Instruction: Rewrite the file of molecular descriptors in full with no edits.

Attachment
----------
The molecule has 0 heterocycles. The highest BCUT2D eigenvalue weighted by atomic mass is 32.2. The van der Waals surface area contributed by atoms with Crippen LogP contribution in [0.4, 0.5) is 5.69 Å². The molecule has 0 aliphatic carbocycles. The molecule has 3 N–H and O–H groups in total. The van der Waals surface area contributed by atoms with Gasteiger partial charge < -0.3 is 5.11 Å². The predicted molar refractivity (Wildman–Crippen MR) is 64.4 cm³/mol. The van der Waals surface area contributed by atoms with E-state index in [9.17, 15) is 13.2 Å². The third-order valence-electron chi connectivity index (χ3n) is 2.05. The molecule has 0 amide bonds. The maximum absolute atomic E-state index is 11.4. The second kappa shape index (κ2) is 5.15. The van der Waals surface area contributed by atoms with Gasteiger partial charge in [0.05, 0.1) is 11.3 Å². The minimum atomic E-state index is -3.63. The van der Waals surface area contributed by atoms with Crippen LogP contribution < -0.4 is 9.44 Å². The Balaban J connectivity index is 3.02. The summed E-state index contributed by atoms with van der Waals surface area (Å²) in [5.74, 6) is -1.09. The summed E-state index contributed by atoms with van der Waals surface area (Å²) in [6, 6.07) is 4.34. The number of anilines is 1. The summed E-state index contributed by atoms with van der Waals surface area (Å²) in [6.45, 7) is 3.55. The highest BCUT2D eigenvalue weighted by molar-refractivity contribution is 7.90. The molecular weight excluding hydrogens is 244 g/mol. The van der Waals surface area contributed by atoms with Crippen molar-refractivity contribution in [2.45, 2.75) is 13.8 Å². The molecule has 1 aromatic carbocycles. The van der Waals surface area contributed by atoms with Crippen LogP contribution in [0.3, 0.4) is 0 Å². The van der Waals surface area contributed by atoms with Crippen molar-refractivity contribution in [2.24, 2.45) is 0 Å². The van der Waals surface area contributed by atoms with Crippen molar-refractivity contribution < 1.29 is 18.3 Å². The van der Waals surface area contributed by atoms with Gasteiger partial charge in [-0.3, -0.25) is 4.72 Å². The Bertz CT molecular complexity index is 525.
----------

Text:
The molecule has 0 heterocycles. The highest BCUT2D eigenvalue weighted by atomic mass is 32.2. The van der Waals surface area contributed by atoms with Crippen LogP contribution in [0.4, 0.5) is 5.69 Å². The molecule has 0 aliphatic carbocycles. The molecule has 3 N–H and O–H groups in total. The van der Waals surface area contributed by atoms with Gasteiger partial charge < -0.3 is 5.11 Å². The predicted molar refractivity (Wildman–Crippen MR) is 64.4 cm³/mol. The van der Waals surface area contributed by atoms with E-state index in [9.17, 15) is 13.2 Å². The third-order valence-electron chi connectivity index (χ3n) is 2.05. The molecule has 0 amide bonds. The maximum absolute atomic E-state index is 11.4. The second kappa shape index (κ2) is 5.15. The van der Waals surface area contributed by atoms with Gasteiger partial charge in [0.05, 0.1) is 11.3 Å². The minimum atomic E-state index is -3.63. The van der Waals surface area contributed by atoms with Crippen LogP contribution < -0.4 is 9.44 Å². The Balaban J connectivity index is 3.02. The summed E-state index contributed by atoms with van der Waals surface area (Å²) in [5.74, 6) is -1.09. The summed E-state index contributed by atoms with van der Waals surface area (Å²) in [6, 6.07) is 4.34. The number of anilines is 1. The summed E-state index contributed by atoms with van der Waals surface area (Å²) in [6.45, 7) is 3.55. The highest BCUT2D eigenvalue weighted by molar-refractivity contribution is 7.90. The molecular weight excluding hydrogens is 244 g/mol. The van der Waals surface area contributed by atoms with Crippen molar-refractivity contribution in [2.45, 2.75) is 13.8 Å². The molecule has 1 aromatic carbocycles. The van der Waals surface area contributed by atoms with Crippen LogP contribution in [0.3, 0.4) is 0 Å². The van der Waals surface area contributed by atoms with Crippen molar-refractivity contribution in [2.24, 2.45) is 0 Å². The van der Waals surface area contributed by atoms with Crippen molar-refractivity contribution < 1.29 is 18.3 Å². The van der Waals surface area contributed by atoms with Gasteiger partial charge in [-0.3, -0.25) is 4.72 Å². The Bertz CT molecular complexity index is 525.